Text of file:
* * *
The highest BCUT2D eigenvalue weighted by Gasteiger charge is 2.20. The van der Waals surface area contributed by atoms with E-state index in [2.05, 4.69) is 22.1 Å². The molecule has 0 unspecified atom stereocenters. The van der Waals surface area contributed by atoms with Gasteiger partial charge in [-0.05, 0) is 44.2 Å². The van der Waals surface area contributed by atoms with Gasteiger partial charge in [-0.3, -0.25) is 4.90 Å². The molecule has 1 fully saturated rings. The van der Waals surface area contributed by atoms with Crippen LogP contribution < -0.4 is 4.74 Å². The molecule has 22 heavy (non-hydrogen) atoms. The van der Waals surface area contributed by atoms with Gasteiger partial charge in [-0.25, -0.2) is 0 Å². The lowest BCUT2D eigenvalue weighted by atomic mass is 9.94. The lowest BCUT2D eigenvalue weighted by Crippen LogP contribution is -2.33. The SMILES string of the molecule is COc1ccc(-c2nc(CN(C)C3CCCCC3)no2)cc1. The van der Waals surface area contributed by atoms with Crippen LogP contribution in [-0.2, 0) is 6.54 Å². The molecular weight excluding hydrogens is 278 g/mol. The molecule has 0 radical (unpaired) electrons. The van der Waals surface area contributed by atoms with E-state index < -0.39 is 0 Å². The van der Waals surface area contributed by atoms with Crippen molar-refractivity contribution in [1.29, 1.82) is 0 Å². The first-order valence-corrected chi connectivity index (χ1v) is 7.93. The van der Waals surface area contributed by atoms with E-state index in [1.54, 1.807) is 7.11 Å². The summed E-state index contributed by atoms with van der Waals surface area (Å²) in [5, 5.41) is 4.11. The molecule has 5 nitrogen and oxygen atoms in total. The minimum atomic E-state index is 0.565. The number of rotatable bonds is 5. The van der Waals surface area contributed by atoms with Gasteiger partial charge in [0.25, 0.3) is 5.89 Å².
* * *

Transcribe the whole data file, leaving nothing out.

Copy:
The highest BCUT2D eigenvalue weighted by Gasteiger charge is 2.20. The van der Waals surface area contributed by atoms with E-state index in [2.05, 4.69) is 22.1 Å². The molecule has 0 unspecified atom stereocenters. The van der Waals surface area contributed by atoms with Gasteiger partial charge in [-0.05, 0) is 44.2 Å². The van der Waals surface area contributed by atoms with Gasteiger partial charge in [-0.3, -0.25) is 4.90 Å². The molecule has 1 fully saturated rings. The van der Waals surface area contributed by atoms with Crippen LogP contribution < -0.4 is 4.74 Å². The molecule has 22 heavy (non-hydrogen) atoms. The van der Waals surface area contributed by atoms with Gasteiger partial charge in [-0.25, -0.2) is 0 Å². The lowest BCUT2D eigenvalue weighted by atomic mass is 9.94. The lowest BCUT2D eigenvalue weighted by Crippen LogP contribution is -2.33. The SMILES string of the molecule is COc1ccc(-c2nc(CN(C)C3CCCCC3)no2)cc1. The van der Waals surface area contributed by atoms with Crippen LogP contribution in [-0.2, 0) is 6.54 Å². The molecular weight excluding hydrogens is 278 g/mol. The molecule has 0 radical (unpaired) electrons. The van der Waals surface area contributed by atoms with E-state index < -0.39 is 0 Å². The van der Waals surface area contributed by atoms with Crippen molar-refractivity contribution in [1.29, 1.82) is 0 Å². The first-order valence-corrected chi connectivity index (χ1v) is 7.93. The van der Waals surface area contributed by atoms with E-state index in [1.54, 1.807) is 7.11 Å². The summed E-state index contributed by atoms with van der Waals surface area (Å²) in [5, 5.41) is 4.11. The molecule has 5 nitrogen and oxygen atoms in total. The minimum atomic E-state index is 0.565. The number of rotatable bonds is 5. The van der Waals surface area contributed by atoms with Gasteiger partial charge in [0.25, 0.3) is 5.89 Å².